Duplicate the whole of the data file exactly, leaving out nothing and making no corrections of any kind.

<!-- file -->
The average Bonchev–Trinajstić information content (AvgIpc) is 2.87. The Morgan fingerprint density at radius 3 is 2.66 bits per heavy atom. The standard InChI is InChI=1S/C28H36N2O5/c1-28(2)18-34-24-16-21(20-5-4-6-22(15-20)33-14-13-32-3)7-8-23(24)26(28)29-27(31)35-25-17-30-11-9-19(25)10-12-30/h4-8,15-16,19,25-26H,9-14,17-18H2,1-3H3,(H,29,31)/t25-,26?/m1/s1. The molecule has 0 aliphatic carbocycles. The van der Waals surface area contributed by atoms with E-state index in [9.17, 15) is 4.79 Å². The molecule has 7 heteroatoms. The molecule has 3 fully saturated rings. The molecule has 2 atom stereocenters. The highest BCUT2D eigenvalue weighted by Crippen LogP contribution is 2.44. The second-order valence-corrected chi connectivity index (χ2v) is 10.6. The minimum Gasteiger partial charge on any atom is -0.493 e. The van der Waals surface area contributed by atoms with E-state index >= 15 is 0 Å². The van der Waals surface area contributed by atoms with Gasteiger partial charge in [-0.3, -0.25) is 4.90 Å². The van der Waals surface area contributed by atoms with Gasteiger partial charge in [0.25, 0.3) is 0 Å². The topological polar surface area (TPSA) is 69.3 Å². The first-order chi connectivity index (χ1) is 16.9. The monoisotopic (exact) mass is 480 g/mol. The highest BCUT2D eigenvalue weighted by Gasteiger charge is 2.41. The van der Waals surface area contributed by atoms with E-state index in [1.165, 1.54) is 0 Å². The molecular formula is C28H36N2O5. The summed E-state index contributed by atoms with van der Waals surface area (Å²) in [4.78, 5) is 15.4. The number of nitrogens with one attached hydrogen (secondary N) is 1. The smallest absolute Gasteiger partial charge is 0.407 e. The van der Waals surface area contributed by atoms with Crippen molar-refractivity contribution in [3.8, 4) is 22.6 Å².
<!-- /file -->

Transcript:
The average Bonchev–Trinajstić information content (AvgIpc) is 2.87. The Morgan fingerprint density at radius 3 is 2.66 bits per heavy atom. The standard InChI is InChI=1S/C28H36N2O5/c1-28(2)18-34-24-16-21(20-5-4-6-22(15-20)33-14-13-32-3)7-8-23(24)26(28)29-27(31)35-25-17-30-11-9-19(25)10-12-30/h4-8,15-16,19,25-26H,9-14,17-18H2,1-3H3,(H,29,31)/t25-,26?/m1/s1. The molecule has 0 aliphatic carbocycles. The van der Waals surface area contributed by atoms with E-state index in [9.17, 15) is 4.79 Å². The molecule has 7 heteroatoms. The molecule has 3 fully saturated rings. The molecule has 2 atom stereocenters. The highest BCUT2D eigenvalue weighted by Crippen LogP contribution is 2.44. The second-order valence-corrected chi connectivity index (χ2v) is 10.6. The minimum Gasteiger partial charge on any atom is -0.493 e. The van der Waals surface area contributed by atoms with E-state index >= 15 is 0 Å². The van der Waals surface area contributed by atoms with Gasteiger partial charge in [-0.3, -0.25) is 4.90 Å². The van der Waals surface area contributed by atoms with Gasteiger partial charge in [0.25, 0.3) is 0 Å². The topological polar surface area (TPSA) is 69.3 Å². The first-order chi connectivity index (χ1) is 16.9. The monoisotopic (exact) mass is 480 g/mol. The highest BCUT2D eigenvalue weighted by Gasteiger charge is 2.41. The van der Waals surface area contributed by atoms with E-state index in [1.165, 1.54) is 0 Å². The molecular formula is C28H36N2O5. The summed E-state index contributed by atoms with van der Waals surface area (Å²) in [4.78, 5) is 15.4. The number of nitrogens with one attached hydrogen (secondary N) is 1. The smallest absolute Gasteiger partial charge is 0.407 e. The van der Waals surface area contributed by atoms with Crippen molar-refractivity contribution in [3.8, 4) is 22.6 Å².